Sunday, November 1, 2015

The power of a straight line

I have been thinking about acquiring another fiberglass sailboat, the Venture 17, to be more specific.  I have found a nice 40 year old example in good condition, for a reasonable price.  The dilemma I face is wether or not to acquire another "plastic" boat, another adequate boat, another compromise, but something that would get me quickly out on the water.
This morning, it being a grey, damp, chilly, Autumnal sunday, and not having any other commitments than the coffee pot, the wood stove, and thinking about boats, I was looking at the picture I have of the Venture 17 and wondering what it was that I found so unappealing about it.  I then looked at pictures of my other boats and the thing became obvious right away.
The Ventures have a plum stern, straight up and down, and look as if somebody just came along and cut off the section to be used as it came sliding out of a sausage grinder or the playdough machine/toys we had as children.  This alone is not such a bad thing and has plenty of practical things to recommend it.  The rudder and outboard are much easier to hang on this kind of stern.  The volume, and thus the useful space inboard carries all the way to the end of the boat.  The water line length is potentially greater.  It could add reserve bouncy astern.  It's easy to construct.  This last bit shouldn't really be a concern for a fiberglass boat that can be molded to any shape pretty easily.
The Ventures also have a straight sheerline, with no rise at the bow or stern.  This gives the aft quarter the visual similarity to a shoe box.  Because the bow is higher than the stern, this gives the over look a rather crude, blunt and unappealing quality when viewed from the side.
I do think that the boat looks just fine in plan or while standing at the dock looking down onto the deck.  The beam and shape from this perspective is very good, I think.
In the boats I designed and built for myself I have always had a bit of shape to the sheer, a bit of arc in the sheer line.  That has as much to do with the nature of a plank of wood bending in 3 dimensions to accommodate the  beam, flare and the ends coming together, as it does with my own aesthetic preference.
The curved line in the sheer seems to reflect something a bit more natural and less humanly forced.  On the transom a bit of angle there gives the idea of continuation and motion and seems more able to interact with the sea than a flat surface would.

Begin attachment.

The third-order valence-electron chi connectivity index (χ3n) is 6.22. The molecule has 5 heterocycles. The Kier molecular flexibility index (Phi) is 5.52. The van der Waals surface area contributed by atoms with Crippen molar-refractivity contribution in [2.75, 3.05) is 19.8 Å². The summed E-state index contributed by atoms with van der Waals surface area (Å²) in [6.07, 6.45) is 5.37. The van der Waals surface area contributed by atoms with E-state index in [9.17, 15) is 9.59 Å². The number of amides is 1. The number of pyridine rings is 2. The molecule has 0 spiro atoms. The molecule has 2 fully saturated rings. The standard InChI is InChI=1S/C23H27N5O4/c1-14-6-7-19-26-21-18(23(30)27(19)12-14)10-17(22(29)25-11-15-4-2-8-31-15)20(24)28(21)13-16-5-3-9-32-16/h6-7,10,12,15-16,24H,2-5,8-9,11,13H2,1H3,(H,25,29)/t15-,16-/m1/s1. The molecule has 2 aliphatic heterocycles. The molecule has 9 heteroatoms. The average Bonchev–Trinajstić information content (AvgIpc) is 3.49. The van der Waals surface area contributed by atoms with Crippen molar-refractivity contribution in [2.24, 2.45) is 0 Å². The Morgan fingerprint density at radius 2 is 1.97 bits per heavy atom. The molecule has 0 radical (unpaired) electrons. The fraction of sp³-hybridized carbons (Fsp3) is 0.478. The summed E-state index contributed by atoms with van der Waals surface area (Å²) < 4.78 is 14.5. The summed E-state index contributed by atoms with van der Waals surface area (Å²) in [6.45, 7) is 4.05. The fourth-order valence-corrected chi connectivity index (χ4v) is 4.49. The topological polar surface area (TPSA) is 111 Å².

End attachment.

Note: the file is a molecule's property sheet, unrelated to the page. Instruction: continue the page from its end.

So, the end result was that I am putting off the acquisition of the Venture 17, for at least another day.  I won't buy it today because I don't have to, or really want to.  It would be too much of an aesthetic compromise and how I feel about a boat is very important.
While looking at the photos of my other boats, their construction and their launchings, I was reminded of the feelings I had then.  I was excited about them, inspired by their looks, proud of the thing that I had coaxed out of some unrelated bits of wood and glue and fasteners and paint and daydreams.  That is a very different feeling than what I was anticipating having in purchasing another assembly line fiberglass vessel with little in the way of looks or spirit.  I will say that this particular vessel is well kept and probably given it's stewards a good bit of fun, adventure, and pride, or at least it's condition would reflect this.
I have the good fortune to ask a little bit more of a boat than just economy, or just convenience, or just immediacy of ownership.  I have had to wait before, and had to do the work, and had to come up with the craft and suffered the discovery of my own limitations in the application of that craft, and it has all been a positive experience.  So, if I can, I will NOT buy this boat and rather build my own answer to my sailing challenges.  After all it is such good fun just daydreaming of a boat that might be and what it might do with me in it.

On the practical side it would also be in my econmic favor to build the boat, if my past builds can be used as a measure.  I also really need to finish getting the shop in order so that I can add the centerboard to the skiff and see what difference that makes in it's sailing ability, and thusly, my enthusiasm for taking her out on the water.


  1. I like this post. If you want a springy sheer, you ought to have it. Life's too short for ugly boats, or ugly cars for that matter, or ugly anything at all.

  2. Nac,
    All so true. Ya know beauty is in the eye of the beholder, or so some might say, and I am sure that to somebody, a boat that I find less appealing, they might find just splendid. So, I leave it to them.